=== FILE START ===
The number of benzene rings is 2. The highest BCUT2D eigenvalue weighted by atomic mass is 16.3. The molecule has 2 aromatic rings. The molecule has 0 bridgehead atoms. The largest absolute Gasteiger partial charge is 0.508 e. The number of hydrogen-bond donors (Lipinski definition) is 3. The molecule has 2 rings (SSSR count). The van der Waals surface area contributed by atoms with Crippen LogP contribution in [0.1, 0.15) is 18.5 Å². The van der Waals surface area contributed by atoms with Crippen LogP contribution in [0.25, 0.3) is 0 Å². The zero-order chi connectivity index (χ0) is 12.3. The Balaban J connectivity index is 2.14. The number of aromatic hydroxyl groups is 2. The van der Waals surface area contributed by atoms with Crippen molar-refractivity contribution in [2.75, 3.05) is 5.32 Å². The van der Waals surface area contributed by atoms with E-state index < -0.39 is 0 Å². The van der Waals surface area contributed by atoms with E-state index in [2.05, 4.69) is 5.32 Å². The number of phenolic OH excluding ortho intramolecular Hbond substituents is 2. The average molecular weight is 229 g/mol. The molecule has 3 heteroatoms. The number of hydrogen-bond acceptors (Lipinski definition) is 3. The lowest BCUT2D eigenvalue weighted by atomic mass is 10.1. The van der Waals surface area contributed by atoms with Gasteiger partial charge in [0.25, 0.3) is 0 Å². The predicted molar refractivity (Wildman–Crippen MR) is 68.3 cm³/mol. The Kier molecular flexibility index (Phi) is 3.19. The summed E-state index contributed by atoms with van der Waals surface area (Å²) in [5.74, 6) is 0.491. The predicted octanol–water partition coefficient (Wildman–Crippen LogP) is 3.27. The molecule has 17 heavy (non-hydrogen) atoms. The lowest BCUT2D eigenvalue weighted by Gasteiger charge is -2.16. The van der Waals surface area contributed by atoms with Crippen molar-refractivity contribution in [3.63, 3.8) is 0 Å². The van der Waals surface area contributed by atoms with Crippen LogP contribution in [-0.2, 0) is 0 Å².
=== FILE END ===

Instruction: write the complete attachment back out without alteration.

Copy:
The number of benzene rings is 2. The highest BCUT2D eigenvalue weighted by atomic mass is 16.3. The molecule has 2 aromatic rings. The molecule has 0 bridgehead atoms. The largest absolute Gasteiger partial charge is 0.508 e. The number of hydrogen-bond donors (Lipinski definition) is 3. The molecule has 2 rings (SSSR count). The van der Waals surface area contributed by atoms with Crippen LogP contribution in [0.1, 0.15) is 18.5 Å². The van der Waals surface area contributed by atoms with Crippen LogP contribution in [0.25, 0.3) is 0 Å². The zero-order chi connectivity index (χ0) is 12.3. The Balaban J connectivity index is 2.14. The number of aromatic hydroxyl groups is 2. The van der Waals surface area contributed by atoms with Crippen molar-refractivity contribution in [2.75, 3.05) is 5.32 Å². The van der Waals surface area contributed by atoms with E-state index < -0.39 is 0 Å². The van der Waals surface area contributed by atoms with E-state index in [2.05, 4.69) is 5.32 Å². The number of phenolic OH excluding ortho intramolecular Hbond substituents is 2. The average molecular weight is 229 g/mol. The molecule has 3 heteroatoms. The number of hydrogen-bond acceptors (Lipinski definition) is 3. The lowest BCUT2D eigenvalue weighted by atomic mass is 10.1. The van der Waals surface area contributed by atoms with Gasteiger partial charge in [0.25, 0.3) is 0 Å². The predicted molar refractivity (Wildman–Crippen MR) is 68.3 cm³/mol. The Kier molecular flexibility index (Phi) is 3.19. The summed E-state index contributed by atoms with van der Waals surface area (Å²) in [5.74, 6) is 0.491. The predicted octanol–water partition coefficient (Wildman–Crippen LogP) is 3.27. The molecule has 17 heavy (non-hydrogen) atoms. The lowest BCUT2D eigenvalue weighted by Gasteiger charge is -2.16. The van der Waals surface area contributed by atoms with Crippen molar-refractivity contribution in [3.63, 3.8) is 0 Å². The van der Waals surface area contributed by atoms with Crippen LogP contribution in [-0.2, 0) is 0 Å².